# Why addition algorithm is not pseudo- polynomial?

There is something I don't understand.

In the Subset Sum problem, in the Dynamic Programming solution, because of binary representation of the sum T, we say it is pseudo-polynomial in run time; we must sum in the worst case from 1 to T.

So I don't understand why the Addition algorithm is not pseudo-polynomial, when we can add great numbers too.

• All your questions can be answered by understanding the (formal) definition of "runtime". I suggest you revisit it.
– Raphael
May 8, 2014 at 15:30

The subset sum algorithm runs in time $\tilde{O}(S)$, where $S$ is the sum we're looking for. The input length is $n = \log S$, since it takes this many bits to encode $S$ in binary. Overall, the algorithm takes time $\tilde{O}(2^n)$, which is exponential.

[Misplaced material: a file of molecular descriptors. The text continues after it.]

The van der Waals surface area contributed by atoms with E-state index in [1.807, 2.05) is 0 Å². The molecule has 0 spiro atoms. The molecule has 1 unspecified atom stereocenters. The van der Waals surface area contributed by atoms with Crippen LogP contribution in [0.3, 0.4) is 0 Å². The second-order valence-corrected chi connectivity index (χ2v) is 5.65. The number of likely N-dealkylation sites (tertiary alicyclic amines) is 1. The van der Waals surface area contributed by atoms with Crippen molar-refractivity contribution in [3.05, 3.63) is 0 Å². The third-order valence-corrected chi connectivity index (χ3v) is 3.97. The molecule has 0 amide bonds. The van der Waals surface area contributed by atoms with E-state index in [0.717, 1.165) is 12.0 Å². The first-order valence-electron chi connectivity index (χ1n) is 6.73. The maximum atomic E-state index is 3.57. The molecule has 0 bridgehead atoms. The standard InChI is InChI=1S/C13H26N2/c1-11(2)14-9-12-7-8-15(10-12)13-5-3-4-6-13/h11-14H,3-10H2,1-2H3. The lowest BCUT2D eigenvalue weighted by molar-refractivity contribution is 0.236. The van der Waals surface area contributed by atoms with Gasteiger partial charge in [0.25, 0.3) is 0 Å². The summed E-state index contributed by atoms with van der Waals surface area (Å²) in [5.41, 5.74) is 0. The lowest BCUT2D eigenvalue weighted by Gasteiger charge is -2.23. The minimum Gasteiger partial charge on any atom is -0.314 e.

In contrast, you can add two $n$-bit numbers in $\tilde{O}(n)$, which is polynomial time.
(The notation $\tilde{O}(f(n))$ usually means "up to logarithmic factors", but here I use it to mean "roughly".)